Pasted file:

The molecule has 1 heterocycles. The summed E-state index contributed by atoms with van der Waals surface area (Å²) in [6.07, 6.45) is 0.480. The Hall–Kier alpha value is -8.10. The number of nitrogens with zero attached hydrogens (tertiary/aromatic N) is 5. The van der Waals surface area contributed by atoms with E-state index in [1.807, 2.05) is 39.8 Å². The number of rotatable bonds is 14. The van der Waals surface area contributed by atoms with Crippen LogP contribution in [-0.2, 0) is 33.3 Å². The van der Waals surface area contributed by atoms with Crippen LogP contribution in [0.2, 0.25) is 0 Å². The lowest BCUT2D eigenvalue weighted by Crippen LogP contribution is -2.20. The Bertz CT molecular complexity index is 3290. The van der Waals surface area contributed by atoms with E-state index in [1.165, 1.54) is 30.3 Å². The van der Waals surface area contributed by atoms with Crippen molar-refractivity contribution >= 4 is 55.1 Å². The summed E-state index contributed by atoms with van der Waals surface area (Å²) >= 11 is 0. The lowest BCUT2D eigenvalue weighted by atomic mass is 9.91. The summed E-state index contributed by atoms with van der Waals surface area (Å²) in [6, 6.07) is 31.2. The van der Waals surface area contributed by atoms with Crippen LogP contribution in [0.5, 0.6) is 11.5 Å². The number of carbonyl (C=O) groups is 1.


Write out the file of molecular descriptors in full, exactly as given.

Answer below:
The molecule has 1 heterocycles. The summed E-state index contributed by atoms with van der Waals surface area (Å²) in [6.07, 6.45) is 0.480. The Hall–Kier alpha value is -8.10. The number of nitrogens with zero attached hydrogens (tertiary/aromatic N) is 5. The van der Waals surface area contributed by atoms with E-state index in [1.807, 2.05) is 39.8 Å². The number of rotatable bonds is 14. The van der Waals surface area contributed by atoms with Crippen LogP contribution in [-0.2, 0) is 33.3 Å². The van der Waals surface area contributed by atoms with Crippen LogP contribution in [0.2, 0.25) is 0 Å². The lowest BCUT2D eigenvalue weighted by Crippen LogP contribution is -2.20. The Bertz CT molecular complexity index is 3290. The van der Waals surface area contributed by atoms with E-state index in [1.165, 1.54) is 30.3 Å². The van der Waals surface area contributed by atoms with Crippen molar-refractivity contribution >= 4 is 55.1 Å². The summed E-state index contributed by atoms with van der Waals surface area (Å²) >= 11 is 0. The lowest BCUT2D eigenvalue weighted by atomic mass is 9.91. The summed E-state index contributed by atoms with van der Waals surface area (Å²) in [6, 6.07) is 31.2. The van der Waals surface area contributed by atoms with Crippen LogP contribution in [0.5, 0.6) is 11.5 Å². The number of carbonyl (C=O) groups is 1.